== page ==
June 23, 2012

The Quest for Family Friendly Entertainment

While admittedly we had some fun earlier in the week with the Southern Baptist Convention resolution to ban the sale of a DVD from its denominational retail chain’s stores, the story raises the more serious issue of finding quality entertainment for the whole family that’s not too boring and not too ‘edgy.’

The Christian bookstore — in either its traditional form or its modern, online counterpart — is supposed to be the place where you can trust that the products carried have gone through appropriate filters. Similarly, Christian radio stations — especially a few years ago — regularly applied the word safe to their tag lines to describe the type of music they offered.

But with DVDs being the only real growth area for the Christian products industry, an opportunity was seized very quickly. Chain “A” will verify that Chain “B” is carrying a particular title, and include it in their catalog. But it is hard to know how many people were part of the wisdom to promote the title at Chain “A.” 

Furthermore:

  • There are retailers selling family-friendly DVDs that would never consider selling family-friendly fiction books; they would contend there is simply too much good product from Christian publishers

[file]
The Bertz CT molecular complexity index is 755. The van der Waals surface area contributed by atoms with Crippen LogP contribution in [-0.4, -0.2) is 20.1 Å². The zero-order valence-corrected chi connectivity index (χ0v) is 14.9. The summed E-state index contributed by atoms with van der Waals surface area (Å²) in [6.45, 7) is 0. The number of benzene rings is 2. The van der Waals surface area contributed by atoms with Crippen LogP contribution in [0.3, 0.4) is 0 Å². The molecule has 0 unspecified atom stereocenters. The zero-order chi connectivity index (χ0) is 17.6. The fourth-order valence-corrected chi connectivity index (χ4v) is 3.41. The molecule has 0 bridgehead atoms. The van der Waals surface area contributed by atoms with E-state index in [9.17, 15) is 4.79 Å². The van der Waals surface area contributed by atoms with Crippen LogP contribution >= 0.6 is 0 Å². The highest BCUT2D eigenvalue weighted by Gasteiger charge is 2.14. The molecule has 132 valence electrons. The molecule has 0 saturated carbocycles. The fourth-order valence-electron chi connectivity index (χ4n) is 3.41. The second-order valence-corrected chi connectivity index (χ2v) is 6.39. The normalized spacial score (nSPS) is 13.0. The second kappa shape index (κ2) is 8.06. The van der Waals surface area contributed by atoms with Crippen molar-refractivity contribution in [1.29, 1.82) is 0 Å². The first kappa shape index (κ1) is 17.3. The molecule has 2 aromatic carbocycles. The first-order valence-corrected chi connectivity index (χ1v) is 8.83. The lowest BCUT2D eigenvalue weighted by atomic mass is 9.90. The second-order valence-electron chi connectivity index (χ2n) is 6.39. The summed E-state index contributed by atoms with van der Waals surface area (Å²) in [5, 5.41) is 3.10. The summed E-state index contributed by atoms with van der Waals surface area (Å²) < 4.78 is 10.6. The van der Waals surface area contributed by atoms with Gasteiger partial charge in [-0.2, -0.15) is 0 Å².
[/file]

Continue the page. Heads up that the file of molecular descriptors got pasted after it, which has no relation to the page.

• There are companies selling family friendly DVDs that would never consider the idea of family-friendly music; they would question the idea of anyone being qualified to make that decision and the wisdom of investing their inventory dollars in secular music
  • There are Christian stores selling family-friendly DVDs that would never consider selling family-friendly plaques and picture frames; they would (rightly, I think) argue that there should be something distinctive (Christian symbol, verse of scripture) that makes the product something a Christian store would want to include.

But the dramatic movies and children’s DVDs somehow break through the wall; which means you as a customer don’t know for sure what you’re buying until you’ve read online reviews and studied the product packaging for warnings; and the people who do make product specifically targeting the Christian consumer now have to compete with every other family-friendly video producer out there.